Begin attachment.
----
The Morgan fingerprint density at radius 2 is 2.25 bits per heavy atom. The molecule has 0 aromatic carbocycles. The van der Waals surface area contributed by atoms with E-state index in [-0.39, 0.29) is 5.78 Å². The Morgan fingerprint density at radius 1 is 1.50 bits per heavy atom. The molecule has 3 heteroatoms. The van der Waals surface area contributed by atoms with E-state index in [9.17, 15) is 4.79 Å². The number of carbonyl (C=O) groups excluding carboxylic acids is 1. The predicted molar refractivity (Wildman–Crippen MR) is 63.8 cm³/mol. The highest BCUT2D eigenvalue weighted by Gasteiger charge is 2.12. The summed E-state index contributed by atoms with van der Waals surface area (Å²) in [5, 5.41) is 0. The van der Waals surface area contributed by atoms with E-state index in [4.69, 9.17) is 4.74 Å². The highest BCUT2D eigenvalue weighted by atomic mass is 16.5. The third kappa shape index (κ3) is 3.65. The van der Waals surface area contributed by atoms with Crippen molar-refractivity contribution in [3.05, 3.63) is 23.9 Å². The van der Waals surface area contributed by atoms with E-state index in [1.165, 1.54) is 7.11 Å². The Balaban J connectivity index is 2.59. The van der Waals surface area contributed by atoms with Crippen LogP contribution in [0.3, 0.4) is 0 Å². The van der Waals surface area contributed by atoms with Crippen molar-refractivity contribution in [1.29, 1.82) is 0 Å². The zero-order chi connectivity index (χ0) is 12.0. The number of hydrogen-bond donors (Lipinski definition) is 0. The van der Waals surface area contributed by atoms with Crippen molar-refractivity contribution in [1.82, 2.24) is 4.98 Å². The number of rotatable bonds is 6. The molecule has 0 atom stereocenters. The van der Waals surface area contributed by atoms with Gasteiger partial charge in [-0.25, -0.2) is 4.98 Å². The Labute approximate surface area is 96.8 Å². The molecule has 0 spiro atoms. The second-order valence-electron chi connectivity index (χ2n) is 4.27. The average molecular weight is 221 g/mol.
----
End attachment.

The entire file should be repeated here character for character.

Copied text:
The Morgan fingerprint density at radius 2 is 2.25 bits per heavy atom. The molecule has 0 aromatic carbocycles. The van der Waals surface area contributed by atoms with E-state index in [-0.39, 0.29) is 5.78 Å². The Morgan fingerprint density at radius 1 is 1.50 bits per heavy atom. The molecule has 3 heteroatoms. The van der Waals surface area contributed by atoms with E-state index in [9.17, 15) is 4.79 Å². The number of carbonyl (C=O) groups excluding carboxylic acids is 1. The predicted molar refractivity (Wildman–Crippen MR) is 63.8 cm³/mol. The highest BCUT2D eigenvalue weighted by Gasteiger charge is 2.12. The summed E-state index contributed by atoms with van der Waals surface area (Å²) in [5, 5.41) is 0. The van der Waals surface area contributed by atoms with E-state index in [4.69, 9.17) is 4.74 Å². The highest BCUT2D eigenvalue weighted by atomic mass is 16.5. The third kappa shape index (κ3) is 3.65. The van der Waals surface area contributed by atoms with Crippen molar-refractivity contribution in [3.05, 3.63) is 23.9 Å². The van der Waals surface area contributed by atoms with E-state index in [1.165, 1.54) is 7.11 Å². The Balaban J connectivity index is 2.59. The van der Waals surface area contributed by atoms with Crippen LogP contribution in [0.3, 0.4) is 0 Å². The van der Waals surface area contributed by atoms with Crippen molar-refractivity contribution in [1.29, 1.82) is 0 Å². The zero-order chi connectivity index (χ0) is 12.0. The number of hydrogen-bond donors (Lipinski definition) is 0. The van der Waals surface area contributed by atoms with Crippen molar-refractivity contribution in [1.82, 2.24) is 4.98 Å². The number of rotatable bonds is 6. The molecule has 0 atom stereocenters. The van der Waals surface area contributed by atoms with Gasteiger partial charge in [-0.25, -0.2) is 4.98 Å². The Labute approximate surface area is 96.8 Å². The molecule has 0 spiro atoms. The second-order valence-electron chi connectivity index (χ2n) is 4.27. The average molecular weight is 221 g/mol.